Examining Applicant Online Recruitment: The Use of Fictitious Websites in Experimental Studies
Advancements in technology enable hospitality organizations to rely on digital recruitment efforts such as websites to attract applicants. Reflecting this industry trend, a small, but growing body of literature from the hospitality industry examines how applicants react to online recruiting using fictitious websites of hypothetical companies in experiments. The purpose of this article is to validate the use of fictitious websites as an experimental data collection method. Two quasi-experiments were guided by theories and model of applicant perceptions of fit and organizational attraction. Fit was manipulated by matching the career preference of active job seekers (e.g., a job seeker in the hotel sector) with a fictitious website (e.g., a hotel’s careers page) or not (control group). The results from the two quasi-experiments showed person–organization fit (Study 1) and person–job fit (Study 2) led to more organizational attraction under conditions of matches (e.g., a job seeker in the hotel sector evaluating a hotel’s careers page) than in the control groups. The findings of the two studies not only support the use of fictitious websites as a viable data collection method but also open a new line of research for hospitality research and human resources. Future hospitality scholars can use this technique to manipulate organization’s human resource practices (e.g., recruitment, selection, training, performance evaluation, compensation, and benefits) and examine attitudes of individuals (e.g., applicants, employees, and managers). The current data collection method also allows for researchers to not only manipulate information but also maximize the realism of the experimental stimuli.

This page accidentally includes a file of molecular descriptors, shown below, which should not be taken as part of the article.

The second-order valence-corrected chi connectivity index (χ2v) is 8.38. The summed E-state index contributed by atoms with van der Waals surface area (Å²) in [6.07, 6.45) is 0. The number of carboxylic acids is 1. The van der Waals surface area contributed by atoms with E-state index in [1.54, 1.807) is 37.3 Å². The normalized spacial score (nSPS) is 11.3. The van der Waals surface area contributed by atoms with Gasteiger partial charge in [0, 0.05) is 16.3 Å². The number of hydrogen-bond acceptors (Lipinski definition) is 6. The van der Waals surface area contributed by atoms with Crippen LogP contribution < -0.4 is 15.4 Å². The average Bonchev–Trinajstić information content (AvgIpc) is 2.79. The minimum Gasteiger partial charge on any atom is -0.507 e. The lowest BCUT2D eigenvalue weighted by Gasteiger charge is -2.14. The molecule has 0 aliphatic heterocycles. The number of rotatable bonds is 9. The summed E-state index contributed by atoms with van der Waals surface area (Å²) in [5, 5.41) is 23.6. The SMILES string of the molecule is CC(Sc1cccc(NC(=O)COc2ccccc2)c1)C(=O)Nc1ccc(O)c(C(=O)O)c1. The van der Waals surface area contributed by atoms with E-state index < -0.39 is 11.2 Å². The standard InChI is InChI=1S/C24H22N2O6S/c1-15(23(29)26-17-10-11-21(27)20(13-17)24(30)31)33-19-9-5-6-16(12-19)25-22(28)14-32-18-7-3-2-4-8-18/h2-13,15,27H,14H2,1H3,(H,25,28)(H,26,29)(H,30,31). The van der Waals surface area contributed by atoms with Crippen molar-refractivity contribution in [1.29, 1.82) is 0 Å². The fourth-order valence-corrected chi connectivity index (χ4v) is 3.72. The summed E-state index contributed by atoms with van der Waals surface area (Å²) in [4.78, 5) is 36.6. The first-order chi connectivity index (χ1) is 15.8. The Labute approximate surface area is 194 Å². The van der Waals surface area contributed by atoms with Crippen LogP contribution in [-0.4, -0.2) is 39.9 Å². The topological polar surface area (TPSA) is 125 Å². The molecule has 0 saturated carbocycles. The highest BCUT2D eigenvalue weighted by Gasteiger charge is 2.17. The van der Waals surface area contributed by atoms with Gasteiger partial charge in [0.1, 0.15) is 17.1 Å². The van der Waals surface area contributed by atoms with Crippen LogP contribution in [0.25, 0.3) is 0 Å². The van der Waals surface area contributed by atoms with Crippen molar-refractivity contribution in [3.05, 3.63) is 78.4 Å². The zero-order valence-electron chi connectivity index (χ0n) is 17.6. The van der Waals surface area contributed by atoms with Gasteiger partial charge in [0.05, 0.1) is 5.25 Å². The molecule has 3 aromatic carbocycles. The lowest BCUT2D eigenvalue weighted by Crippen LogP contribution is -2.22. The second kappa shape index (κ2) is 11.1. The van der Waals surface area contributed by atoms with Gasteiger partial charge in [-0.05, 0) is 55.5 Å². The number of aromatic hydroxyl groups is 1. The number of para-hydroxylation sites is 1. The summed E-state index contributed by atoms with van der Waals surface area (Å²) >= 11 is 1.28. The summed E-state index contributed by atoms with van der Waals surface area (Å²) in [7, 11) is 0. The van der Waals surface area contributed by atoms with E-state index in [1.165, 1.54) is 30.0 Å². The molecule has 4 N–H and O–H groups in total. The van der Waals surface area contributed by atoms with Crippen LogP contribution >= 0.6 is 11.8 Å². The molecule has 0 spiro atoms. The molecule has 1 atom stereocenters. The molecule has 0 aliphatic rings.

applicant attitudes, experiments, organizational attraction, organizational fit, recruitment
Lee, Lindsey, Renata F. Guzzo, Juan M. Madera, and Priyanko Guchait. "Examining applicant online recruitment: The use of fictitious websites in experimental studies." Cornell Hospitality Quarterly (2021): 1938965520965223.
Cornell Hospitality Quarterly